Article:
Twitter is awash with cries of anguish from workers who, to date, have enjoyed unfettered ability to work and earn income in any of the 28 countries of the EU. It could be young people who do a ski season in winter and work on the beach holidays in summer. Or it could be the consultants and freelancers who strike up ad hoc relationships with firms for a few months’ work here and a few months there in one or more EU 28 countries.
But soon, such workers will have to find work at home in the UK. They’re the hidden casualties of Brexit, as the EU 28 becomes 27.
And the upcoming blockage on freedom of movement affects UK firms too.
A few years back, at ATDI, I got an opportunity to bid to a UK telecoms multinational for some work in Germany. One of the key win themes was that I could put a project manager and a team of five on the ground in Frankfurt within four weeks. And I did – and they went on to spend 12 months designing one of Germany’s mobile phone networks. The job was worth over £1m on which we made good profit and the UK Government earned substantial corporation tax.
Soon firms won’t be able to do this and the business will go to competitors in the EU 27.
The essence of the problem is that once Brexit bites at the end of 2020, anyone going to work in an EU country will likely need a local firm in which to be employed and a work permit. Whilst it’s all to be negotiated, it seems unlikely that UK will accept a mutual freedom of movement – that, after all, was one of the central planks on which Brexit was won.
So how is the future system likely to work?
There are several models operating in other countries, and indeed at present in the UK for non-EU workers.
The first thing is that for a Brit to visit a country like Oman on business, they need a visa. And someone from Oman needs a visa to visit the UK. So, using this model, a Brit is going to need a visa to travel on business to the EU. Typically, bi-lateral treaties allow nationals of friendly countries to buy a visa on entry for multiple entries into the country over a month or three months, depending on the fee paid. I remember fondly the joys of the visa queue at Muscat International Airport! We assume that the UK will negotiate such a treaty with the EU27. Hopefully a single visa will work for all EU 27 countries.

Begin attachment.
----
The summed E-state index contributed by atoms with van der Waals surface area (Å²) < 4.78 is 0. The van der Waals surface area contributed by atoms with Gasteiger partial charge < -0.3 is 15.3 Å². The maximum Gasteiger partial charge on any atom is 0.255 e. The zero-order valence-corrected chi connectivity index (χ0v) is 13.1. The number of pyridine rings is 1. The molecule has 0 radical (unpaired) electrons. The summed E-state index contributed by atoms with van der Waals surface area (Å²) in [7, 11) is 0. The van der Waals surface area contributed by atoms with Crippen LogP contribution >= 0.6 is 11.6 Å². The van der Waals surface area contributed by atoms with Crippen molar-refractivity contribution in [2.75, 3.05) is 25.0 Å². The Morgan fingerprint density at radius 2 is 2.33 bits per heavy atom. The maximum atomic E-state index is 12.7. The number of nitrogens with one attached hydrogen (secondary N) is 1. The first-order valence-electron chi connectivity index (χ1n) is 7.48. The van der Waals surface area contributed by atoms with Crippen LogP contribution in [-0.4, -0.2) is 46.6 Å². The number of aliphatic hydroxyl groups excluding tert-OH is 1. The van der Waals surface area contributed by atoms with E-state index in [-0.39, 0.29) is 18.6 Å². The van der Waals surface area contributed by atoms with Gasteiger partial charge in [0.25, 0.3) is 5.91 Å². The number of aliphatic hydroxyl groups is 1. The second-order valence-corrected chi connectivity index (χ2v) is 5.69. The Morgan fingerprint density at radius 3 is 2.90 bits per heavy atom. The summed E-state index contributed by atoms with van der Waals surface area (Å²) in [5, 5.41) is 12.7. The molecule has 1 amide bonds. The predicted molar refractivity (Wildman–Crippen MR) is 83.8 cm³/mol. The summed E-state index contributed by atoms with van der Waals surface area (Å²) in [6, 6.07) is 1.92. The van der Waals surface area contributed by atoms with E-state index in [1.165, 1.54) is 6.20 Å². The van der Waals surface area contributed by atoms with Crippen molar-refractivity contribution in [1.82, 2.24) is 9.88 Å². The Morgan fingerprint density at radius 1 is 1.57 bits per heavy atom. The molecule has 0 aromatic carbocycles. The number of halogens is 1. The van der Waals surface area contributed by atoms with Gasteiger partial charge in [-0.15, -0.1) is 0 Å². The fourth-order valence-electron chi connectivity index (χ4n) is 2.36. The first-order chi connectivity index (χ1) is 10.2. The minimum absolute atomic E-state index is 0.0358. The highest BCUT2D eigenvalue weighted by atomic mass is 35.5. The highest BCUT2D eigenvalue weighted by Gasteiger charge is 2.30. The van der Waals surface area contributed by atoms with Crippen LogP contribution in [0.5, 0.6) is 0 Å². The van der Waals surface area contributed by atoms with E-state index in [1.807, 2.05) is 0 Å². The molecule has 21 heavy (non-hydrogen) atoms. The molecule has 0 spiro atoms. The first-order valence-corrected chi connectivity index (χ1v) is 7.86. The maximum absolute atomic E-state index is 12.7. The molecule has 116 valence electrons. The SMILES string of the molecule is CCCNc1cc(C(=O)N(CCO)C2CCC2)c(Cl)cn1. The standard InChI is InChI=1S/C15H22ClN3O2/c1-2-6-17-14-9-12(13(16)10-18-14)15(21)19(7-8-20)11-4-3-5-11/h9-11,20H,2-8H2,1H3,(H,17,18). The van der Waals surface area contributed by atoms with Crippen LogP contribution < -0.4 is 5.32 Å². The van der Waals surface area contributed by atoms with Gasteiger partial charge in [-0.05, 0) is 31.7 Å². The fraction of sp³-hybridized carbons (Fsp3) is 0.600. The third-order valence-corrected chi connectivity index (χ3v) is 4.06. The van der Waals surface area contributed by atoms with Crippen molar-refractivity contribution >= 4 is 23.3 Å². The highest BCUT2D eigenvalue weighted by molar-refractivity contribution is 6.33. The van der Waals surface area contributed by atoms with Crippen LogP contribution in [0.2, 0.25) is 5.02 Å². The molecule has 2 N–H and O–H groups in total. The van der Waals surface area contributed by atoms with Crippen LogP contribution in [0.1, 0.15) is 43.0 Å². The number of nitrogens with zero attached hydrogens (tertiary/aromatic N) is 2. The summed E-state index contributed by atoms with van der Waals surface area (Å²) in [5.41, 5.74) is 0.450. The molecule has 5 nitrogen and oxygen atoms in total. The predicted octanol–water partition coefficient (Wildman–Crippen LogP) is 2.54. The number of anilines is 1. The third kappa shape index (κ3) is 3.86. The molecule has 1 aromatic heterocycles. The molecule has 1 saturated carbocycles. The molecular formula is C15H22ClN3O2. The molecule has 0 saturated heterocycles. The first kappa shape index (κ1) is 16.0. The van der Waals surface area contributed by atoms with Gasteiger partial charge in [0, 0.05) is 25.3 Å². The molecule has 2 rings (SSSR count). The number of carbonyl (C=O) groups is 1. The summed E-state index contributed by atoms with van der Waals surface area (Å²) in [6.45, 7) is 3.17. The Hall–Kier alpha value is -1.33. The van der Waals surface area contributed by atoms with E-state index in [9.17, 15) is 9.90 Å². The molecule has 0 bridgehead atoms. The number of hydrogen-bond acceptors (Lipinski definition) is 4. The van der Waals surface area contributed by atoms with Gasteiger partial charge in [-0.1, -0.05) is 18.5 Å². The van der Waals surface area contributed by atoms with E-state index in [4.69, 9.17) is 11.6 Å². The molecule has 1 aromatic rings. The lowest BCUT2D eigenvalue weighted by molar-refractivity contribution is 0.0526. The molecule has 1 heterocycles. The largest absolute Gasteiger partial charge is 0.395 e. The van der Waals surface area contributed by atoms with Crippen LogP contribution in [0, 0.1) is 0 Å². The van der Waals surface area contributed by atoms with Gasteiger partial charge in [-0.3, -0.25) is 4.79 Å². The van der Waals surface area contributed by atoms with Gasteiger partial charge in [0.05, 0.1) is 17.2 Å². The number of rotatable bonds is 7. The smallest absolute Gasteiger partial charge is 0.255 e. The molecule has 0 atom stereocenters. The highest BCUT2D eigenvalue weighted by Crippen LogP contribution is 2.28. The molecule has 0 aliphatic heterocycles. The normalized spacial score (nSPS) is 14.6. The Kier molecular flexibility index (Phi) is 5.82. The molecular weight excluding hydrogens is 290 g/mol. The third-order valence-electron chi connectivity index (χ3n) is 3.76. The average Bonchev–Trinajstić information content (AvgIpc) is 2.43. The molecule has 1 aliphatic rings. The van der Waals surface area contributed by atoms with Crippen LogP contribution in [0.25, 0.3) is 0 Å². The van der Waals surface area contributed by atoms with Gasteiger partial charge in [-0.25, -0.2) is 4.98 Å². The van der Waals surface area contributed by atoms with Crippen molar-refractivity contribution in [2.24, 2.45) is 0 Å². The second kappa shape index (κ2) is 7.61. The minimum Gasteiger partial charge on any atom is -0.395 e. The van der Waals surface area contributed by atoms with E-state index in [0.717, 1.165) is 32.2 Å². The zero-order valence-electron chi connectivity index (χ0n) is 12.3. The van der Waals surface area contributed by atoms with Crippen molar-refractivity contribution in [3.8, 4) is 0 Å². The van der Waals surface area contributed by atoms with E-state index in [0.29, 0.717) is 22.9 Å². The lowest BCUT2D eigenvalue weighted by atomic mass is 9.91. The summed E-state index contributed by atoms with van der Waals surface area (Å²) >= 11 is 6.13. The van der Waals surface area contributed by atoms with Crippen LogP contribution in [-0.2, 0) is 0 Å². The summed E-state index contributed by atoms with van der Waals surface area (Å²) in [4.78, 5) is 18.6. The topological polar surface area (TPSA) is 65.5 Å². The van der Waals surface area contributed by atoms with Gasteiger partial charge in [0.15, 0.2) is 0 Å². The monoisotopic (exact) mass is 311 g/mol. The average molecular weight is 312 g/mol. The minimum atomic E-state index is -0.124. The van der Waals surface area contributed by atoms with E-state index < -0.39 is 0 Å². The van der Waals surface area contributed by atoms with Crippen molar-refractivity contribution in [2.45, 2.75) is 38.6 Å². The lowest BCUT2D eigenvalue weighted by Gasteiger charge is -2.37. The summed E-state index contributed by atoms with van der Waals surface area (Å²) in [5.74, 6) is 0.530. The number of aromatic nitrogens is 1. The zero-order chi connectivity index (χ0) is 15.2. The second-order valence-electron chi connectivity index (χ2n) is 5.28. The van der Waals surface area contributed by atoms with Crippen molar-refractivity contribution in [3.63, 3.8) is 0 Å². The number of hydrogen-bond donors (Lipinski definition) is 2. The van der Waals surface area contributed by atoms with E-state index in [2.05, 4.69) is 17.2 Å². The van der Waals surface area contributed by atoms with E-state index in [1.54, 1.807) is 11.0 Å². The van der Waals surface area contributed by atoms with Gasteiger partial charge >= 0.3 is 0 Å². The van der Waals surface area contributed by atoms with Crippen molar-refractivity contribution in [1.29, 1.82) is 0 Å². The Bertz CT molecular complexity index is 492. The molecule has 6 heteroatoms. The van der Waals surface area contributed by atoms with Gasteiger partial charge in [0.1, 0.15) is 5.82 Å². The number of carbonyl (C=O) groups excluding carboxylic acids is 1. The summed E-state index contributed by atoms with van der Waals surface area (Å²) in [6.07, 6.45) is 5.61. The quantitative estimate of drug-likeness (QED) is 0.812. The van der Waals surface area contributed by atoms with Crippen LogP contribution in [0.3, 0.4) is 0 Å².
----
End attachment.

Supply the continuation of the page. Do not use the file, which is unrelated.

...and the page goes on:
The important thing to note is that such a visitor visa does not permit work. The Brit will need to be resident in the UK, employed by a UK firm and be paid by their firm for the trip. The visit is simply a short one to further business and attend meetings.
If a Brit wants to work in Oman, there must first be an Omani entity to employ them. And second, they must get a work permit and a visa that allows work. The same is true presently for non-EU workers coming to the UK to work. They must be offered a job by a local firm. That firm must hold a Visa Sponsor Licence with UKVI and the worker must apply for a Tier 2 visa that allows work.
So, what’s the situation likely to be post-Brexit?
First, those doing a ski season in Val d’Isere or manning the yachts at Lefkas, will need to have a local employer – and many UK firms have or will likely open a branch office or local company, so no problem there.